Showcased in this image is the famous Helix Nebula, often dubbed the “Eye of God” due to its striking resemblance to a human eye. As a frequently photographed and immensely popular astronomical subject, the Helix Nebula presents a challenge to capture in a unique and justice-serving manner.

The Helix Nebula is a planetary nebula, a type of emission nebula characterized by an expanding shell of gas and dust, expelled by a dying star at its center. The star, in its final stages of life, ejects its outer layers, forming the nebula, while its remnant core continues to emit radiation that lights up the surrounding gas.

The unique eye-like structure of the Helix Nebula is mainly due to our perspective, as we view the nebula from the side and not from the top. The glowing central star is visible at the center, with the expelled gas forming the outer “iris,” and the darker material in the middle forming the “pupil.”

The colour palette of this image, with vibrant blues and teals against a darker backdrop, adds to the nebula’s captivating appeal. These colours are a result of the different gases in the nebula. The blues and teals often signify the presence of ionised oxygen, while other hues might indicate other elements such as hydrogen and nitrogen.


3D showcase

Featured here is a 2.5D animation study of the famous Helix Nebula. While the image of the nebula remains a 2D projection, the stars within the scene have been mapped into 3D space, achieving an immersive and dynamic visualization of this captivating astronomical object.

The stars’ real positions in space were determined using data from the Gaia mission, a project by the European Space Agency designed to chart a three-dimensional map of our galaxy. This was accomplished by plate-solving the original image and annotating it using data from the Gaia DR3 catalogue within PixInsight, a specialized astrophotography processing software. This data was then exported to a text file containing the positions of the stars within the images.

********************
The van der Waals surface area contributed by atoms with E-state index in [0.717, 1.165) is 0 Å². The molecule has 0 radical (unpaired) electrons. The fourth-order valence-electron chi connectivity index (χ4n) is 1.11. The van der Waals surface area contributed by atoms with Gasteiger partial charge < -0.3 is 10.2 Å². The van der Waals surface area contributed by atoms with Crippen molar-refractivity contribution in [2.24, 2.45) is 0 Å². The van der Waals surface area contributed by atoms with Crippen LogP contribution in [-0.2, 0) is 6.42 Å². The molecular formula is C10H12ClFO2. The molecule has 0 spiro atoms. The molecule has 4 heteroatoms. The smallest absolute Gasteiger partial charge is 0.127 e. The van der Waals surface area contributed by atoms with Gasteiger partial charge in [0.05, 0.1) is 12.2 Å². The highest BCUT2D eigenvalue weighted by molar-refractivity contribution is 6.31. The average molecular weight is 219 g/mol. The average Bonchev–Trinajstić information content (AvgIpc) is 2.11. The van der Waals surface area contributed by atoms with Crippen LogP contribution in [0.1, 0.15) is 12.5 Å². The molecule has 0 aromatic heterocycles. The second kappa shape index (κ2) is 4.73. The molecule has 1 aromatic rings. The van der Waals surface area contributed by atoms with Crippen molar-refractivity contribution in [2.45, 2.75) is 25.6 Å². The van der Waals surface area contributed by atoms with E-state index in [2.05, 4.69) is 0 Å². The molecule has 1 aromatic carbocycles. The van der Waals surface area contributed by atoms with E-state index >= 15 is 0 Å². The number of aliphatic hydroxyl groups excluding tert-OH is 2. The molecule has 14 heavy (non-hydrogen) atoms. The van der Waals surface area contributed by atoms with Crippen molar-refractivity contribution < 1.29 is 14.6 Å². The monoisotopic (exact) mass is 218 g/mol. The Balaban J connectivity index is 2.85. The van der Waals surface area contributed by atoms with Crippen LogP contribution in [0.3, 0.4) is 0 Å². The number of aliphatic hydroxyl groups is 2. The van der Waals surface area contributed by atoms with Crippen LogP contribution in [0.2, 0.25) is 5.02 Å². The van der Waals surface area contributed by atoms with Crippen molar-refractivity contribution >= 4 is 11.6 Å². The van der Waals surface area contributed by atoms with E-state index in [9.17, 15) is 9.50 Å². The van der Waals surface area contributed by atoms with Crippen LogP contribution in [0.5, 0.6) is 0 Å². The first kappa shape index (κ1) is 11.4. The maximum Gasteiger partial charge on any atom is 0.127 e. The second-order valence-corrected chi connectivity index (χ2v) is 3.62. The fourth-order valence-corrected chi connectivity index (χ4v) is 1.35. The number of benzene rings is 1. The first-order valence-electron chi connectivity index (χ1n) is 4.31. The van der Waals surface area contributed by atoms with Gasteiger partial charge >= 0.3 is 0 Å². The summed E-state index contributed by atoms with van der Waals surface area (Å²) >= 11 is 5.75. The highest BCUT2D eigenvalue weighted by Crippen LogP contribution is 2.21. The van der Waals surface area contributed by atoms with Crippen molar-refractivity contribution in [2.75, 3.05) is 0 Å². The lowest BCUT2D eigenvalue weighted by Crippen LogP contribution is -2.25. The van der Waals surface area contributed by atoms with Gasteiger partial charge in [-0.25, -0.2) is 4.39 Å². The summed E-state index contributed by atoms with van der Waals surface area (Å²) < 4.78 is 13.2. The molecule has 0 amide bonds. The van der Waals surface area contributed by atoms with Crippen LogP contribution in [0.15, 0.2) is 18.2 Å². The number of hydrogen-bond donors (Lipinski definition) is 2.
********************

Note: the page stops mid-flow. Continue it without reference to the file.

A custom Python script was utilized to read the text file, calculate each star’s distance based on its parallax, and split each star into its own layer named by the star’s distance. This data was then imported into After Effects alongside the starless image of the nebula. In After Effects, the nebula and each star were placed in their true ‘Z’ positions, forming a depth-accurate scene.

The final step involved automating a camera movement within the 3D scene, generating the breathtaking animation you see. This blend of astrophotography and animation techniques creates a stunning, dynamic portrayal of the Helix Nebula, offering a new perspective on this well-known celestial object.

Rendering this complex scene took approximately three hours, highlighting the computational intensity of accurately representing celestial bodies in animated form. This innovative approach provides a fascinating new way to experience the Helix Nebula, combining scientific accuracy with visual artistry.

Dates: 18 Aug 2022 · 1 Sep 2022 · 7 Sep 2022 · 5 Oct 2022 · 21 Nov 2022


Antlia 3nm Narrowband H-alpha 1.25″: 155×600″(25h 50′) (gain: 139.00) -10°C bin 1×1

Antlia 3nm Narrowband H-alpha 1.25″: 10×900″(2h 30′) (gain: 139.00) -10°C bin 1×1

Antlia 3nm Narrowband Oxygen III 1.25″: 32×600″(5h 20′) (gain: 139.00) -10°C bin 1×1

Antlia 3nm Narrowband Sulfur II 1.25″: 31×600″(5h 10′) (gain: 139.00) -10°C bin 1×1

Antlia Blue Pro: 50×45″(37′ 30″) (gain: 0.00) -10°C bin 1×1

Antlia Green Pro: 50×45″(37′ 30″) (gain: 0.00) -10°C bin 1×1

Antlia Red Pro: 50×45″(37′ 30″) (gain: 0.00) -10°C bin 1×1

Integration: 40h 42′ 30″

RA center: 22h29m38s.60

DEC center: -20°5010.3

Pixel scale: 1.047 arcsec/pixel

Orientation: 0.200 degrees

Field radius: 0.801 degrees

Resolution: 3313×3312

Locations: Bentleigh, Victoria, Australia

Sky Plot